In our interview series about international PR providing insight into PR trends and local differences in PR practices from more than 20 countries*, today’s interview shows why you have to be very creative when choosing an even location, and why social media marketing does not necessarily support a company’s marketing goals in today’s interview with Russian PR expert Yulia Kiseleva.
* The series is based on phone or face-to-face interviews and written input, therefore please excuse language mistakes which might reflect foreign language influences.
1. What is the latest trend (change) in PR you have identified in your region?
Yulia Kiseleva: In Russia most PR agencies are so-called full-service agencies who offer services in all communication disciplines. People still do not understand the exact meaning of PR, and we often have to explain the difference between PR and advertisement to our clients. In daily practice, PR and advertisement are combined in almost every campaign of any client.
Due to the financial crisis, work with clients has become more challenging for PR agencies: clients now expect more ROI for their budgets and look for creative and cost-efficient campaigns. A high level of coverage achieved by “financial support” for the media definitely does not make them happy any more. At the same time, the financial crisis had very little impact on the market for advertisement, which is still very popular.
Digital PR is not as powerful in Russia as it is in Europe; people trust printed media more than any online communication channel. A number of companies have tried to present themselves in different social media, but the result was not very promising. Just to give you an example: During a PR conference the representative of one agency informed the audience about a successful campaign in a social network, but in the end this resulted in 500 members of a group. This can hardly be named a success in a country with a population of more than 141 million people. While Facebook has reached a membership of slightly more than 1,1 million people (as of May 31, 2010), Vkontakte is still number one among the social networks in Russia and the CIS with about 90 million users.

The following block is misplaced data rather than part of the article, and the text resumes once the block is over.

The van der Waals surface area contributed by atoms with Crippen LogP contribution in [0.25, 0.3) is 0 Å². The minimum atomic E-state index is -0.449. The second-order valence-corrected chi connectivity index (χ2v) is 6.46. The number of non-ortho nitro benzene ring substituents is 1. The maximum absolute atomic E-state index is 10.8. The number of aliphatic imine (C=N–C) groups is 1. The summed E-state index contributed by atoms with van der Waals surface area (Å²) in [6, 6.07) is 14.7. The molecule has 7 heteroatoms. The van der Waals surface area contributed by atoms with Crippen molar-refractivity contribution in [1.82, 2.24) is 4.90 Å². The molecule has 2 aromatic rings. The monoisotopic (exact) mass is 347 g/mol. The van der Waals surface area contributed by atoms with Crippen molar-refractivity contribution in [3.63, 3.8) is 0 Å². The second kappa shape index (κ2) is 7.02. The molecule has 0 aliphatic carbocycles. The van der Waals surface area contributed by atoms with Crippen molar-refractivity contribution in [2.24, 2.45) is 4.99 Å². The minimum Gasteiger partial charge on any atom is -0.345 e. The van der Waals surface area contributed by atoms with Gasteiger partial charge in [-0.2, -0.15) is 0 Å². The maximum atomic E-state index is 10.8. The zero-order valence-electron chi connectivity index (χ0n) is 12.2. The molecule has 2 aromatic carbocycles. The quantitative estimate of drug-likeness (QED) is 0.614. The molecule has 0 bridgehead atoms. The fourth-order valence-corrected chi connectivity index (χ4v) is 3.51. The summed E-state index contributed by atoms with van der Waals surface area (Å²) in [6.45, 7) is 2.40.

One thing that really matters in Russia if you want to raise attention is news worthiness. Most media are interested in any information that catches the eye of their readers and is really attractive to them – the “hotter” and “more scandalous” the news the better for them. Details about the issue concerned are often neglected. Therefore many press releases from companies – except major players – which would be highly appreciated in European media are totally rejected by Russian media even if the news is relevant for them. Therefore Russian PR agencies have to be very creative to place news and stories in the media.